How important is prayer to you? When the apostle Paul wrote his first epistle to Timothy there were many things on his mind he wanted to write about. He wanted to give instructions about how to organise the church with a godly and qualified leadership. He wanted to warn them about false teaching, He wanted Timothy to be a caring pastor, ensuring that the poor were well taken care of, and that the elderly were given proper respect, and that the rich would be warned not to be covetous.
But before doing all that, the first thing he did was to emphasise the need for prayer. “I exhort therefore, that first of all,…” The words “first of all” here means “above all things.” That indicates primacy of importance. Prayer must take an important place in the life of every believer and in the life of the church. Whatever you do, and no matter how busy you are, you should never forget to pray.
When the prophet Daniel knew that praying might cost him his life he continued to pray as he did before (Daniel 6:10). Nothing could prevent him from keeping his prayer time with God, not even a royal prohibition. Yet many today would readily sacrifice the time of prayer for other activities and self-centered interests.
Obstacles to Fervent Prayer
Since the Fall of man, sin has been the cause of separation between God and man “And they heard the voice of the LORD God walking in the garden in the cool of the day: and Adam and his wife hid themselves from the presence of the LORD God amongst the trees of the garden.” (Genesis 3:8)
Sin is therefore the primary obstacle to prayer. “Behold, the LORD’S hand is not shortened, that it cannot save; neither His ear heavy, that it cannot hear: But your iniquities have separated between you and your God, and your sins have hid His face from you, that He will not hear.” (Isaiah 59:1,2, cf. Psalm 66:18).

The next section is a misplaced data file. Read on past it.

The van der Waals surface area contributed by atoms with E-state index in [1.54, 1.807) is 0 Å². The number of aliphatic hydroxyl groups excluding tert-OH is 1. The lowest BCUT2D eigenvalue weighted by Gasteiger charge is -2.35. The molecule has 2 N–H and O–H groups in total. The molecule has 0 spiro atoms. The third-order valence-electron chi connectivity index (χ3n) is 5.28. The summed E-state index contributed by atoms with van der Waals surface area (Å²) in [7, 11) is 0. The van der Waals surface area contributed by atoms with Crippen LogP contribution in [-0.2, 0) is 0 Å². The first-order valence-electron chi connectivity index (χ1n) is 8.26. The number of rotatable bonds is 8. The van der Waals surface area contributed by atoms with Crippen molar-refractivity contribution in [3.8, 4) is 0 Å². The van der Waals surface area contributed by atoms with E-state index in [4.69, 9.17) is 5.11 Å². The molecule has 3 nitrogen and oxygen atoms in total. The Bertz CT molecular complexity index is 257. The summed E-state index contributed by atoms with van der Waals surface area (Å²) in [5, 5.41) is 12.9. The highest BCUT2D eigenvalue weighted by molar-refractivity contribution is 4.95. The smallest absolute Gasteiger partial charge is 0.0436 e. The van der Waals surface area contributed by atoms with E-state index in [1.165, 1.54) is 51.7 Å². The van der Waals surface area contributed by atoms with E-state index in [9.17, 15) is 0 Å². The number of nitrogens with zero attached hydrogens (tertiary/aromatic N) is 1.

Sinners have no desire to pray because they do not know God, nor seek after Him. “And this is the condemnation, that light is come into the world, and men loved darkness rather than light, because their deeds were evil.” (John 3:19, cf. Romans 3:11) They would rather shy away from the Lord’s presence and keep themselves hidden from Him, than draw near to Him.
When God saves sinners through Jesus Christ, this natural aversion for God is replaced with a desire to seek God and pray to Him. “When Thou saidst, Seek ye My face; my heart said unto Thee, Thy face, LORD, will I seek.” (Psalm 27:8). “Then shall ye call upon Me, and ye shall go and pray unto Me, and I will hearken unto you. And ye shall seek Me, and find Me, when ye shall search for Me with all your heart.” (Jeremiah 29:12,13)
Prayer is the expression of our fellowship with our heavenly Father. “And because ye are sons, God hath sent forth the Spirit of His Son into your hearts, crying, Abba, Father.” (Galatians 4:6) The desire to pray should be so natural to us, that if anyone who professes to be a Christian always has no desire to pray, it is doubtful that he is truly saved.
However, even born-again Christians face obstacles to prayer. We desire to pray, but find it difficult to maintain a life of fervent prayer. Why is this so?
Five Causes of a Poor Prayer Life
Some attribute their poor prayer life to disappointments. They prayed, but did not receive a favourable answer from the Lord. This is due to a wrong attitude to prayer – an attitude that is self-centered rather than God-centered. “Ye ask, and receive not, because ye ask amiss, that ye may consume it upon your lusts.” (James 4:3).
Some blame their lack of prayer on their busy schedule. They cannot find time to pray because of their many commitments at work, school, or home. This is due to the wrong order of priorities. As greater priority is given to other pursuits and concerns in life, prayer is gradually pushed down the list to the lowest level of priority.
Some find it difficult to pray because of wandering thoughts. This is due largely to a lack of self-discipline and insufficient preparation of heart (Job 11:13).